Indoor Positioning Systems (IPS)

These technologies vary, however the concept is quite the same. You would track the precise position of assets and inventories using wireless or visual technologies. In a sense, this is similar to a GPS system for inside or around a building. There are various ways this can be done and as every year passes, we are likely to see more and more variations of such IPS systems appear on the market. These generally range from Wifi, to Bluetooth, to ultrasonic sound devices that operate like sonars so that they do not interfere with sensitive equipment. Some of these devices can also be carried on a person’s key chain or necklace or even alongside other devices such as inventory tracking scanners and computers.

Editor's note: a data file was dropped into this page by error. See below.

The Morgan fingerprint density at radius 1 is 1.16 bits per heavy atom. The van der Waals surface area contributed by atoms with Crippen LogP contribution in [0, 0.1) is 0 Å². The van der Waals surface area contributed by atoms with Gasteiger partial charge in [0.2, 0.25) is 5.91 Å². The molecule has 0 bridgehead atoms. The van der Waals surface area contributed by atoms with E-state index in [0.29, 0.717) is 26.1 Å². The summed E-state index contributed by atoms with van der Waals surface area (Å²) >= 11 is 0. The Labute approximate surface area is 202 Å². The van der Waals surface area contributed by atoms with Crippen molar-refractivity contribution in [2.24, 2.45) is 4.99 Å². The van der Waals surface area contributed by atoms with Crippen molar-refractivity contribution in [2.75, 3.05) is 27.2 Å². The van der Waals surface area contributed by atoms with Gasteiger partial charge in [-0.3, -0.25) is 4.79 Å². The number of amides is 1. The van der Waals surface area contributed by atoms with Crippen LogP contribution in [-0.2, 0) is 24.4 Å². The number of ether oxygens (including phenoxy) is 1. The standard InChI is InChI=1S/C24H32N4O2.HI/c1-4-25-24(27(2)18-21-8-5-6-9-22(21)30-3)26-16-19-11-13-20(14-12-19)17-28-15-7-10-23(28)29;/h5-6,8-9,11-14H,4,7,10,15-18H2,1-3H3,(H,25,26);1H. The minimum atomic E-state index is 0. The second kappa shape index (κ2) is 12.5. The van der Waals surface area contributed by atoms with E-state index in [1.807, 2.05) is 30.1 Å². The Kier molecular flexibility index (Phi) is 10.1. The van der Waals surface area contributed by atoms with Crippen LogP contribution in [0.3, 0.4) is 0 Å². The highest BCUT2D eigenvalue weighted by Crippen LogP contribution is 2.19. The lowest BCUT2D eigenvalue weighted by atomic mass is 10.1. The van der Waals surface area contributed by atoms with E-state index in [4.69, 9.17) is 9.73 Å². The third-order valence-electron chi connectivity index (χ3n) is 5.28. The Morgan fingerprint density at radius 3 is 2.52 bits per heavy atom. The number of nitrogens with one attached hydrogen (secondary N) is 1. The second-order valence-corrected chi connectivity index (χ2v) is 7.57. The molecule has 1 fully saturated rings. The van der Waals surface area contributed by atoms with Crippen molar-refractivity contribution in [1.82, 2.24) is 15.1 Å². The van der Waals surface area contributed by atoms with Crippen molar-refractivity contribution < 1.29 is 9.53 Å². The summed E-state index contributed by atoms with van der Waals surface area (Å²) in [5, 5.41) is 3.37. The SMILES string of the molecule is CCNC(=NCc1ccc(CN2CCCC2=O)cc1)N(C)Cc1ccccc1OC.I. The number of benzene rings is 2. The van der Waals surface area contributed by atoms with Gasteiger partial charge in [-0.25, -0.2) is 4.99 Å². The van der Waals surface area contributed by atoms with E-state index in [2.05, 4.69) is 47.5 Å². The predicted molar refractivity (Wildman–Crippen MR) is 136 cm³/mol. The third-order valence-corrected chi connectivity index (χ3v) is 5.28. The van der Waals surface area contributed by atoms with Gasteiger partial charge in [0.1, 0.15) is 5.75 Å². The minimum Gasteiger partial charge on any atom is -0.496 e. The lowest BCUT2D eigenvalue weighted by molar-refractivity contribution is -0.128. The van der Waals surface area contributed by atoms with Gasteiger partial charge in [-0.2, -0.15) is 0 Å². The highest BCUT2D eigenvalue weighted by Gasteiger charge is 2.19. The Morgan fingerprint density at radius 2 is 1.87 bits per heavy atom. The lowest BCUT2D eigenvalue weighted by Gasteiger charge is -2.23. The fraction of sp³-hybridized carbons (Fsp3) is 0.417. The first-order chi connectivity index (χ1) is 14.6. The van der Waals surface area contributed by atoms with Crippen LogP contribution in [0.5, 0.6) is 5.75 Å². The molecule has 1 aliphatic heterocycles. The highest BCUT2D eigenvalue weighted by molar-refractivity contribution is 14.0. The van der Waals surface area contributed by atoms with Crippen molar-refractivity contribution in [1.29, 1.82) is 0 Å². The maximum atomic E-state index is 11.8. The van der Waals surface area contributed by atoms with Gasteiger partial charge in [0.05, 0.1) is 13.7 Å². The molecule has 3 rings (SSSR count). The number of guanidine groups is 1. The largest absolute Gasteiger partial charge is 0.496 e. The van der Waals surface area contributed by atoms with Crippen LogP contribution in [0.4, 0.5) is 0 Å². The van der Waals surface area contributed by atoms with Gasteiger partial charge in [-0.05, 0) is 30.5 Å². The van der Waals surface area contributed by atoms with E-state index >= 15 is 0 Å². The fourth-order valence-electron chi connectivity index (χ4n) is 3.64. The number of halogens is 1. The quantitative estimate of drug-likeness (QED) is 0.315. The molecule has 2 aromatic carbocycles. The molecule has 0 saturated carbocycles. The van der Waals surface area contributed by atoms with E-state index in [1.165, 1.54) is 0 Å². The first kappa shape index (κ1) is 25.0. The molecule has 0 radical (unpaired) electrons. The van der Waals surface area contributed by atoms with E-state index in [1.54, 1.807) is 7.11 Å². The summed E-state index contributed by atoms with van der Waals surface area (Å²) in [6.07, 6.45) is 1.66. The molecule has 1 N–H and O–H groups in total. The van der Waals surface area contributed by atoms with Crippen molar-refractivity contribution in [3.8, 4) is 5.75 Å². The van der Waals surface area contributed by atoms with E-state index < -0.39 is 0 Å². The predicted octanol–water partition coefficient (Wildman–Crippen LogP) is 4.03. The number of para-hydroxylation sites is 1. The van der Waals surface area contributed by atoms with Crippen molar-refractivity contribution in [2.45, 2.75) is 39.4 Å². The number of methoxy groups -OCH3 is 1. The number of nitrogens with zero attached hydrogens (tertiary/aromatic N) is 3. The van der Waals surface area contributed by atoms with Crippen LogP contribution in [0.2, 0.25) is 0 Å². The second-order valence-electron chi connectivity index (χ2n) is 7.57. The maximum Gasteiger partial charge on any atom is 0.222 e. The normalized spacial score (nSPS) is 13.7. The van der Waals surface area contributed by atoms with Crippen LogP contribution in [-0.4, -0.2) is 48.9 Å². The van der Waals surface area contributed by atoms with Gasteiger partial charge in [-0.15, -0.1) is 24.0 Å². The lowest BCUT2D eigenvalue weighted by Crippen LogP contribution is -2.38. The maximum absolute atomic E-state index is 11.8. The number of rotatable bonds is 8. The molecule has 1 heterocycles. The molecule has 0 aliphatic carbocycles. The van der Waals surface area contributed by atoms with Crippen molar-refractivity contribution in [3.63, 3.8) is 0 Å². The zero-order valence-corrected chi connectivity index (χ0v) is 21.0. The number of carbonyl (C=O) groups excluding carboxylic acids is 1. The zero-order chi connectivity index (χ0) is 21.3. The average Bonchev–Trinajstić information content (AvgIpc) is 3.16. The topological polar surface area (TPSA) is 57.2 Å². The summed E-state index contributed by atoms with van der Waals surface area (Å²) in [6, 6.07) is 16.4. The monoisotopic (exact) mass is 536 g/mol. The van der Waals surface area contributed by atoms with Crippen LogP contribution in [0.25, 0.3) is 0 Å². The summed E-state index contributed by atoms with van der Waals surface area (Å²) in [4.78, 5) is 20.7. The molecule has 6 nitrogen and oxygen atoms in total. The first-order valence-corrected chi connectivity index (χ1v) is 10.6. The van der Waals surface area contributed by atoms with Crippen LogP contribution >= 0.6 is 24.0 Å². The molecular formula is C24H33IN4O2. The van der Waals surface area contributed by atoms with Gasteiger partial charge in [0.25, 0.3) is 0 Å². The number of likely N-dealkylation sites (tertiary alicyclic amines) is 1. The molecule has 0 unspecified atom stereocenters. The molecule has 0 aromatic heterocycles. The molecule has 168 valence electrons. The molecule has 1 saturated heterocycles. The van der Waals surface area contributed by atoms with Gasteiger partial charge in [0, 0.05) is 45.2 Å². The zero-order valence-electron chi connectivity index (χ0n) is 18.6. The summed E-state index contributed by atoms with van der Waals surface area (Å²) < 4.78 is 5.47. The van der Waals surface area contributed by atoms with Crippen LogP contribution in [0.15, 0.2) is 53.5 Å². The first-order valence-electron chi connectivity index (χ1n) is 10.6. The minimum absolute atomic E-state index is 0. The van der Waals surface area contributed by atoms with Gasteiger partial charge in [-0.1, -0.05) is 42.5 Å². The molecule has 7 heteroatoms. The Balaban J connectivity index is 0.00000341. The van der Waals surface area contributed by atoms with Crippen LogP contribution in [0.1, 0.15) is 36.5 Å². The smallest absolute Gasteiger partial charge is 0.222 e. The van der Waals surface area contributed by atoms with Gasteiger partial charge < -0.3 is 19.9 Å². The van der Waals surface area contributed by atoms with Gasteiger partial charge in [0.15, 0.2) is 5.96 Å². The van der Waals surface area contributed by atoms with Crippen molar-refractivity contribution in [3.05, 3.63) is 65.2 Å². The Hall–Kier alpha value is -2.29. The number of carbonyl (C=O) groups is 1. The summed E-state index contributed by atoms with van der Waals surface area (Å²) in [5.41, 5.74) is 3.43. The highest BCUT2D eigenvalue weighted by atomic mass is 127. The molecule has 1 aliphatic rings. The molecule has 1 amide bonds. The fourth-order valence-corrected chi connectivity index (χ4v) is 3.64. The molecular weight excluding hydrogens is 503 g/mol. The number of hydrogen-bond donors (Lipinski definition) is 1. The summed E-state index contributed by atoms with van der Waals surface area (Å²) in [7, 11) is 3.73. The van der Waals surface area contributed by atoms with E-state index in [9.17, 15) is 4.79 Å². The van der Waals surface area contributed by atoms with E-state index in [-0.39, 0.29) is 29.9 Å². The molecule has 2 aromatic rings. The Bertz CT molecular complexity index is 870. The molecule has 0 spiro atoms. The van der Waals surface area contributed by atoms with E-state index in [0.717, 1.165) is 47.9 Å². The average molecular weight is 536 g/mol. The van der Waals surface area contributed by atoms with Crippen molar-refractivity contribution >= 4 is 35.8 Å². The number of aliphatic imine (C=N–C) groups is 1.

Wireless Inventory Tracking and Control Systems

Most of us are familiar with these. They are typically used in warehouses though have a host of other applications, and this being one. They are those wireless little barcode scanners or RFID (wireless tag) scanners that you can carry around. These days they are available in both smart and connected formats. They offer the ability to operate independently of a master system or be connected continuously at all times in a dependent way.

If you’re really ambitious you could even try using mobile phone App’s that come with specialised peripherals. The computers or smart devices attached to these devices could potentially be used to track and analyse particular cleaning situations such as spills or environmental hazards.

Inventory Management Systems

Most of us are familiar with these too, though we’d all struggle to keep track of developments in this space. There are many variations of these. Some will promise to integrate with your existing systems such as your ERP or accounting software. Some will be independent of all other software that you have available. Some will be online, others will allow you operate your own secure network.